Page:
Arab Bank (Switzerland), a subsidiary of major financial services provider Arab Bank, is opening up full brokerage and custody services for Bitcoin and Ethereum.
Originally founded in 1930, Arab Bank is the largest financial institution in the Middle East, and the first one to open serious economic ties with Europe and the world at large through subsidiaries such as its branch in Switzerland. Although hardly a significant financial institution on the scale of Wall Street’s largest banks, Arab Bank still holds some $50 billion in various assets and a large sway over a very rich world region.
Arab Bank Adopts Bitcoin
In an announcement posted on its official website on September 19, 2019, the Swiss arm of Arab Bank is going to make purchase of bitcoin and ether “as accessible and efficient as any other investment.” Although Arab Bank’s press release was fairly sparse on the details of this expansion, local Swiss media claims that custody solutions will be managed using the Taurus Project’s blockchain software, specialized for institutional investors.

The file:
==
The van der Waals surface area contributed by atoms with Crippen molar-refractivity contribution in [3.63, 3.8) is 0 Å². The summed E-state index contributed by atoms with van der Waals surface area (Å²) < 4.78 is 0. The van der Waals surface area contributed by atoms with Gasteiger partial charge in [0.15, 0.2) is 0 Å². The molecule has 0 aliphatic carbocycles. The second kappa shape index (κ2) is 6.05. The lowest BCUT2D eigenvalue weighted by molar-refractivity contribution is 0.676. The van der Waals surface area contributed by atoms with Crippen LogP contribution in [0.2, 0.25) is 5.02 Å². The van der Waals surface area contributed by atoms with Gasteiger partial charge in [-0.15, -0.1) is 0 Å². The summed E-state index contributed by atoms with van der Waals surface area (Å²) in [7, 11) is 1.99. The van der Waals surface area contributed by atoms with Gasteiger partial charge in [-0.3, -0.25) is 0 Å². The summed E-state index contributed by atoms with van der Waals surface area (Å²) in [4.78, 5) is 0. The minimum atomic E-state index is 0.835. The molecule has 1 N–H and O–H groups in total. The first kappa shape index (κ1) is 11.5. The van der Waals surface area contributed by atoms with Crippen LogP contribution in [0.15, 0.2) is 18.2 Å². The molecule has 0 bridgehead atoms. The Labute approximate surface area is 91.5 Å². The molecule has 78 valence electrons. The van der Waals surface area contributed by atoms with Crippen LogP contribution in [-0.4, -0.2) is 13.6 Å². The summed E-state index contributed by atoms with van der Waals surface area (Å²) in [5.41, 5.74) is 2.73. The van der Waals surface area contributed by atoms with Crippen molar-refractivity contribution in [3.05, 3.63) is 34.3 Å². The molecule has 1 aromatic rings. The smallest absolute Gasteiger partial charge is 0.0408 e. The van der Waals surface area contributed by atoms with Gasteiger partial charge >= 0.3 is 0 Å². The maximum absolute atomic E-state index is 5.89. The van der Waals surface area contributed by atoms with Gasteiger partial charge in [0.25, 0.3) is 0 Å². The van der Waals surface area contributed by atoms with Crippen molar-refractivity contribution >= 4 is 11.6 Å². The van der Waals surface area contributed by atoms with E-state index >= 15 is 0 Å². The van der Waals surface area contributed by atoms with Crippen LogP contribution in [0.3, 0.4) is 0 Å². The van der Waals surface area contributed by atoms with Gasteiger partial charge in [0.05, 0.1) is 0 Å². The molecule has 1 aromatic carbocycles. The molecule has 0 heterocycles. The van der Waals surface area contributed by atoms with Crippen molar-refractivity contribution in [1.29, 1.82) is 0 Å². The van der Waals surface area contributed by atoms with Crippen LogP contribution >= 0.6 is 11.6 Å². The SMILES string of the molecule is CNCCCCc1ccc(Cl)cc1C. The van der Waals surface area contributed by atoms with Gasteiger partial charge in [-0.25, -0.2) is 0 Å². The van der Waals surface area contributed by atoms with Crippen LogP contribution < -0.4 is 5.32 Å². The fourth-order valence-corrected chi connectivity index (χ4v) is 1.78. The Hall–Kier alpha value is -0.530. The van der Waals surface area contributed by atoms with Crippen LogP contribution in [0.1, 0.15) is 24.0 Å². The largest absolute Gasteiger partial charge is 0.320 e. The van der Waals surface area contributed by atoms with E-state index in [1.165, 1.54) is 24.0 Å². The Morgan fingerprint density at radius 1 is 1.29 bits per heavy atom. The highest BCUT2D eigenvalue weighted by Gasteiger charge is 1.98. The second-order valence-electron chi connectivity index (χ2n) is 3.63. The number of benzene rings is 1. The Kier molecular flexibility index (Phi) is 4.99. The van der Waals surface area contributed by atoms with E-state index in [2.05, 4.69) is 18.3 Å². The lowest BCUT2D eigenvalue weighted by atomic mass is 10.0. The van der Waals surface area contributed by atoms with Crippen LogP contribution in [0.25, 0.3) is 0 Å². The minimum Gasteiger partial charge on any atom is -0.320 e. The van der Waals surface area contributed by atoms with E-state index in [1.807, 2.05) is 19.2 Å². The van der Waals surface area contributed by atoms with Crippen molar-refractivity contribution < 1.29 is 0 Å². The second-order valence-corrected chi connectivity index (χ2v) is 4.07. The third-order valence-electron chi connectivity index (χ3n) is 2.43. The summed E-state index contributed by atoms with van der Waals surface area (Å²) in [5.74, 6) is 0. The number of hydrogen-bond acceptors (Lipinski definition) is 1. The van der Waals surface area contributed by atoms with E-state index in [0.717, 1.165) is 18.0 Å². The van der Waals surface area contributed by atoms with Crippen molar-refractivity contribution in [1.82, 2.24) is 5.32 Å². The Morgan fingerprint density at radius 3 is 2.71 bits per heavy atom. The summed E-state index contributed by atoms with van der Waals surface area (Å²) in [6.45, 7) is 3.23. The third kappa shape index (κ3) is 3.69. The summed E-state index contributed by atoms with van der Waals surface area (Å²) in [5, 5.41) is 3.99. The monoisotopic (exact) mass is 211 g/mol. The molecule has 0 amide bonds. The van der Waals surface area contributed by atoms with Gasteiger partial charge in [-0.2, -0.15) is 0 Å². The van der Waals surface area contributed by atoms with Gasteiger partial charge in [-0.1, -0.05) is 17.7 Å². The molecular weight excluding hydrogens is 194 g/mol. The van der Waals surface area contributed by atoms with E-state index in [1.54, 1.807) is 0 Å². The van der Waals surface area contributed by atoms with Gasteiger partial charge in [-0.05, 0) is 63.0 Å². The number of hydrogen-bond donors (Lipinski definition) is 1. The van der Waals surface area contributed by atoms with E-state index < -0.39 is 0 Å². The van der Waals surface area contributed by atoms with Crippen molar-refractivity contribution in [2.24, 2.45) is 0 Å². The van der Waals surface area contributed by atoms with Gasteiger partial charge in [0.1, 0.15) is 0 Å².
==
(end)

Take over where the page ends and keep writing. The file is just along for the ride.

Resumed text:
In an apparent coincidence, this Swiss subsidiary has actually been headquartered in the “Crypto Valley” of Zug, Switzerland, since the offshoot was first founded in 1962. With the remarkable regulatory friendliness of Zug, Arab Bank (Switzerland) claims that it is in a position to offer digital assets directly to its customers, in addition to custody services.
While Zug offers a special climate for institutions such as the Arab Bank to thrive in the world of cryptocurrency, there are a number of other banks also attempting to move more directly into crypto asset brokerage that find themselves in more of a limbo. Institutional interest in cryptocurrencies like bitcoin has been climbing steadily over the past several years with a wide variety of potential solutions for getting around regulatory sluggishness.
Other financial institutions, such as private trusts and custody solution startups, have been trying to get in on the action as well. Legacy Trust, a Hong Kong-based asset management firm, has begun selling cryptocurrency assets in addition to its pre-existing repertoire, planning to hold $28 billion in custody by the end of the next three years. Similarly, Israeli startup GK8 has launched with a business model to provide specialized custody solutions to a number of institutional investors worldwide.
Still, with Arab Bank’s well-entrenched status in such a crypto-friendly area, it could provide a major case study for what it will look like when larger banks take a more direct role in the space.
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